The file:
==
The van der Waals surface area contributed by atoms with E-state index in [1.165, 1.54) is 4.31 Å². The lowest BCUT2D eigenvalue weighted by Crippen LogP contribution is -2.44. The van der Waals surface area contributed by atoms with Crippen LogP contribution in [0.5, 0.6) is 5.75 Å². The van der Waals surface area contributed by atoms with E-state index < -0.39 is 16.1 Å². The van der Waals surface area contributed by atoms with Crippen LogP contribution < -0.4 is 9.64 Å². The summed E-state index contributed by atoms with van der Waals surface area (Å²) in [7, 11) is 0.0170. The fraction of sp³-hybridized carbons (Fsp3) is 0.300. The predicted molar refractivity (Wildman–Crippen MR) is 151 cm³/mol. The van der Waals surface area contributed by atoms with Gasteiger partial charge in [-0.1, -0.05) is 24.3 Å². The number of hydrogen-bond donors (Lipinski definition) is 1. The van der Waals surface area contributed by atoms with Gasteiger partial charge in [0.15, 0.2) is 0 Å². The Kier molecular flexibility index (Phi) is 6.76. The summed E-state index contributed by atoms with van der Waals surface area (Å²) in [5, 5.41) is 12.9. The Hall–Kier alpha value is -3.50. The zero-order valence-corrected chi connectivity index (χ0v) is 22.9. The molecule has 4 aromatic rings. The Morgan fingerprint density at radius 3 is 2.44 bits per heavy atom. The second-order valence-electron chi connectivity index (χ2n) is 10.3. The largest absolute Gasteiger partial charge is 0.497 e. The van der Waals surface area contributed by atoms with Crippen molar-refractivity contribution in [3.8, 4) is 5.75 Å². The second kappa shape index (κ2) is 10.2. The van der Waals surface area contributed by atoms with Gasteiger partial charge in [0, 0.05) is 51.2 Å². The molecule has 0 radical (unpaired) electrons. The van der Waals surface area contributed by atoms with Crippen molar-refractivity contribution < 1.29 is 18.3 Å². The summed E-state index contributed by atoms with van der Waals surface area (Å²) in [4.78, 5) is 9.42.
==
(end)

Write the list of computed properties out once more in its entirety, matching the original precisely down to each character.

The van der Waals surface area contributed by atoms with E-state index in [1.165, 1.54) is 4.31 Å². The lowest BCUT2D eigenvalue weighted by Crippen LogP contribution is -2.44. The van der Waals surface area contributed by atoms with Crippen LogP contribution in [0.5, 0.6) is 5.75 Å². The van der Waals surface area contributed by atoms with E-state index < -0.39 is 16.1 Å². The van der Waals surface area contributed by atoms with Crippen LogP contribution < -0.4 is 9.64 Å². The summed E-state index contributed by atoms with van der Waals surface area (Å²) in [7, 11) is 0.0170. The fraction of sp³-hybridized carbons (Fsp3) is 0.300. The predicted molar refractivity (Wildman–Crippen MR) is 151 cm³/mol. The van der Waals surface area contributed by atoms with Gasteiger partial charge in [-0.1, -0.05) is 24.3 Å². The number of hydrogen-bond donors (Lipinski definition) is 1. The van der Waals surface area contributed by atoms with Gasteiger partial charge in [0.15, 0.2) is 0 Å². The Kier molecular flexibility index (Phi) is 6.76. The summed E-state index contributed by atoms with van der Waals surface area (Å²) in [5, 5.41) is 12.9. The Hall–Kier alpha value is -3.50. The zero-order valence-corrected chi connectivity index (χ0v) is 22.9. The molecule has 4 aromatic rings. The Morgan fingerprint density at radius 3 is 2.44 bits per heavy atom. The second-order valence-electron chi connectivity index (χ2n) is 10.3. The largest absolute Gasteiger partial charge is 0.497 e. The van der Waals surface area contributed by atoms with Crippen molar-refractivity contribution in [3.8, 4) is 5.75 Å². The second kappa shape index (κ2) is 10.2. The van der Waals surface area contributed by atoms with Gasteiger partial charge in [0, 0.05) is 51.2 Å². The molecule has 0 radical (unpaired) electrons. The van der Waals surface area contributed by atoms with Crippen molar-refractivity contribution < 1.29 is 18.3 Å². The summed E-state index contributed by atoms with van der Waals surface area (Å²) in [4.78, 5) is 9.42.